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I would like to remove tags which contain only whitespace/newline/tab chars, as below:

<p>    </p>

How would you do this using xpath functions and xslt templates?

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Good question, +1. It is possible to correctly produce the wanted result using the most fundamental and powerful XSLT design pattern -- overriding the identity rule. –  Dimitre Novatchev Oct 13 '11 at 12:52

1 Answer 1

up vote 9 down vote accepted

This transformation (overriding the identity rule):

<xsl:stylesheet version="1.0"
 xmlns:xsl="http://www.w3.org/1999/XSL/Transform">
 <xsl:output omit-xml-declaration="yes" indent="yes"/>
 <xsl:strip-space elements="*"/>

 <xsl:template match="node()|@*">
     <xsl:copy>
       <xsl:apply-templates select="node()|@*"/>
     </xsl:copy>
 </xsl:template>

 <xsl:template match="*[not(*) and not(text()[normalize-space()])]"/>
</xsl:stylesheet>

when applied to the following XML document:

<t>
 <a>
  <b>
    <c/>
  </b>
 </a>
 <p></p>
 <p>  </p>
 <p>Text</p>
</t>

correctly produces the wanted result:

<t>
   <a>
      <b/>
   </a>
   <p>Text</p>
</t>

Remember: Using and overriding the identity rule/template is the most fundamental and powerful XSLT design pattern. It is the right choice for a variety of problems where most of the nodes are to be copied unchanged and only some specific nodes need be altered, deleted, renamed, ..., etc.

Note: @Abel in his comment recommends that some bits of this solution need to be further explained:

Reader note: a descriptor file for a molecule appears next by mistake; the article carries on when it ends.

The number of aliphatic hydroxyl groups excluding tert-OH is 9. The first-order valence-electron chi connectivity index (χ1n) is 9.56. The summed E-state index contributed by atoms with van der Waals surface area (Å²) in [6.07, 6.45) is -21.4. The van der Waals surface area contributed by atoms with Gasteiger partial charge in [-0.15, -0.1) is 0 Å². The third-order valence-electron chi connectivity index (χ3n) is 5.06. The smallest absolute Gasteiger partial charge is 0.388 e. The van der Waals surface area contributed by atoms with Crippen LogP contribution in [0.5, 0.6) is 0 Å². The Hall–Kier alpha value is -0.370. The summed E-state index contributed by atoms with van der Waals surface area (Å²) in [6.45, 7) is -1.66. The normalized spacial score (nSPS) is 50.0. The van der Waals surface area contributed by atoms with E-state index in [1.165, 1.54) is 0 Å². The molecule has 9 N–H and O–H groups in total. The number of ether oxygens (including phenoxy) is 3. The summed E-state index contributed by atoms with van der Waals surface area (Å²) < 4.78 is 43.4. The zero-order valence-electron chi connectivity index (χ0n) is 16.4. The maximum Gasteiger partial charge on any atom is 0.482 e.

For the uninitiated or curious: not(*) means: not having an child element; not(text()[normalize-space()]) means: not having a text-node with non - white-space-only text.

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4  
For the uninitiated or curious: not(*) means: not having a child element; not(text()[normalize-space()]) means: not having a text-node with text. –  Abel Oct 13 '11 at 12:59
    
@Abel: Thank you, I'll explain this in the answer. –  Dimitre Novatchev Oct 13 '11 at 13:53
1  
That's great, thanks Dimitre. I'm still somewhat a beginner with XSLT and I keep comming across stuff like this that makes be go wow. I think i need to find a good book. Thanks again for the awesome explanation, SO needs more of this. –  Kyle Oct 13 '11 at 23:36
1  
@Kyle: You are welcome. I have provided links to some books and resources here: stackoverflow.com/questions/339930/… –  Dimitre Novatchev Oct 14 '11 at 2:14

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